Do novelists and poets ‘hear’ the voices of the characters and speakers who people their imaginary worlds? In what sense can voices from the literary past enter a writer’s creative process? Do readers experience fictional beings as heard presences? Come to St Chad’s College Chapel on 21st January at 13.00, to reflect with an expert panel on how writers hear voices.
This public symposium organised by the Hearing the Voice project explores the minds of writers, readers and characters as participant agents in literary experience. With a lecture by Professor Pat Waugh on Virigina Woolf, followed by a conversation with the acclaimed novelist Pat Barker and a panel discussion led by Professor Linda Anderson from the Newcastle Centre for the Literary Arts, it will open up new perspectives on literature in order to challenge our understanding of creativity, reading, fictional minds, narrative and inner speech, memory, trauma and therapy.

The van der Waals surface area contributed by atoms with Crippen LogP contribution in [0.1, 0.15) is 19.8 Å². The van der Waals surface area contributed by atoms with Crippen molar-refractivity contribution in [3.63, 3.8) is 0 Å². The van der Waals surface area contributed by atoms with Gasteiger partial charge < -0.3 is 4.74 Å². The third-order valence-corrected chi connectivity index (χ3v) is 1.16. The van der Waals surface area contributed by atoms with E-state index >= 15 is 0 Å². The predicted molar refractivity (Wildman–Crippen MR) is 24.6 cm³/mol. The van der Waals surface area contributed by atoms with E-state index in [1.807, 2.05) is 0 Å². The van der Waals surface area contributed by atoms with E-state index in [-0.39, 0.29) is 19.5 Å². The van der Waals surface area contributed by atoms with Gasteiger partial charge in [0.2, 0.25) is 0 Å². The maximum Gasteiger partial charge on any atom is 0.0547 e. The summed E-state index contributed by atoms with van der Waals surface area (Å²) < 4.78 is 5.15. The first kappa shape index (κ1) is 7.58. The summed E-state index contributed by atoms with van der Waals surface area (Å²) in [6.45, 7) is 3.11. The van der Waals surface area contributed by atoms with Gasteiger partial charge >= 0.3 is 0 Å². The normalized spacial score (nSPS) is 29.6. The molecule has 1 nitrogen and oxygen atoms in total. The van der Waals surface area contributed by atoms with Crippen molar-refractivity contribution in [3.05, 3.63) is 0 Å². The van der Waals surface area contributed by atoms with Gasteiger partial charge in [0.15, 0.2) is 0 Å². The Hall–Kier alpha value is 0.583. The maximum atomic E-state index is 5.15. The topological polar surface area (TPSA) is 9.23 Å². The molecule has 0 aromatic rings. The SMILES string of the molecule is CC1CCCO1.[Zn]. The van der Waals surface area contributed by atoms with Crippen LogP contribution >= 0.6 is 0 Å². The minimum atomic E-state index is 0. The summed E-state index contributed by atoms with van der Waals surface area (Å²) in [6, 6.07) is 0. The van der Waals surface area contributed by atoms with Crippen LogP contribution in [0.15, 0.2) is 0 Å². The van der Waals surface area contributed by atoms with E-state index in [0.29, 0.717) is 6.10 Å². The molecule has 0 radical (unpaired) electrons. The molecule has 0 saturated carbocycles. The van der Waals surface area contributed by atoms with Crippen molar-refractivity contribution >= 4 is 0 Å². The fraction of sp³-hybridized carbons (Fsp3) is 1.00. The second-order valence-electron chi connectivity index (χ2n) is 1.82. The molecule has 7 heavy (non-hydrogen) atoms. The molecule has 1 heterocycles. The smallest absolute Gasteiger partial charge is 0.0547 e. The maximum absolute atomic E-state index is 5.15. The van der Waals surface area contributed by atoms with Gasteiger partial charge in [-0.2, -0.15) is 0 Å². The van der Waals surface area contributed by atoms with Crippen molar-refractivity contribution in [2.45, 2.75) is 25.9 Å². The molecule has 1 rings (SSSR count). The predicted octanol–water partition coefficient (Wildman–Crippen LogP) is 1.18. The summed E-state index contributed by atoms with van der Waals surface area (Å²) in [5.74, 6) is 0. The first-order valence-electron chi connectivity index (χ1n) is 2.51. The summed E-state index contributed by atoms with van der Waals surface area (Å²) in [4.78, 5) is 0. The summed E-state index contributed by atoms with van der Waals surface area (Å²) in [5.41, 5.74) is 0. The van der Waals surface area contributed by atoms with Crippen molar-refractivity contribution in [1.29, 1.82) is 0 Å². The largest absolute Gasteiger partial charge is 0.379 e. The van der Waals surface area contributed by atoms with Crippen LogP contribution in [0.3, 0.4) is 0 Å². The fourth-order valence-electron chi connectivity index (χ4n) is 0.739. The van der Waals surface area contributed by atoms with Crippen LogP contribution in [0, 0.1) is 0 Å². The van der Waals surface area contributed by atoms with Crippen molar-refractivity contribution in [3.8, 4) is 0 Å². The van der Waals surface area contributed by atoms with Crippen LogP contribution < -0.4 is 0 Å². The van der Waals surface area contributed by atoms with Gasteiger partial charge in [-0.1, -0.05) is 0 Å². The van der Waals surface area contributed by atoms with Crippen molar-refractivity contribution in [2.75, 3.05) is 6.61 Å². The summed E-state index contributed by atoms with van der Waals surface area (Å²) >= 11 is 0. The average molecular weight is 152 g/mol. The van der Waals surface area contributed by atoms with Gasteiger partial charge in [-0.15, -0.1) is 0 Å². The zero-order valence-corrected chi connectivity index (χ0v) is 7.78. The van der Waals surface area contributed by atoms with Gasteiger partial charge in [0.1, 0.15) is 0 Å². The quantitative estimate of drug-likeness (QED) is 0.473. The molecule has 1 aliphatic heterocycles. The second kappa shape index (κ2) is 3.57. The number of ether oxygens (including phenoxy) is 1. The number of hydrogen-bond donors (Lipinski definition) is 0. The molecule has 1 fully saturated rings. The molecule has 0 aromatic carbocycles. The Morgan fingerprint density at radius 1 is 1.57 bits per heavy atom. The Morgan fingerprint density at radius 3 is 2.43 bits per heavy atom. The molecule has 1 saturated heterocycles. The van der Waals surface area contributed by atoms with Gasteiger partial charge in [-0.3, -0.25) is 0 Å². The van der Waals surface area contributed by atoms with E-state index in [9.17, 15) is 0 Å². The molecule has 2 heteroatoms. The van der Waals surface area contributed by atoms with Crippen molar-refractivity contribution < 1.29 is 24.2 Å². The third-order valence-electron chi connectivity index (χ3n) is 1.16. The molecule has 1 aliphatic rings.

The conversation starts with a public lecture by Professor Pat Waugh on ‘Experimenting with voices: Virginia Woolf’s fiction as a risky kind of life writing’
This public symposium is free and all are welcome to attend, but places are limited and can be reserved in advance through Eventbrite.
The ‘Literary Minds’ symposium is part of the linked programme of events around Hearing Voices: suffering, inspiration and the everyday, a major exhibition on voice-hearing produced by Hearing the Voice and Palace Green Library.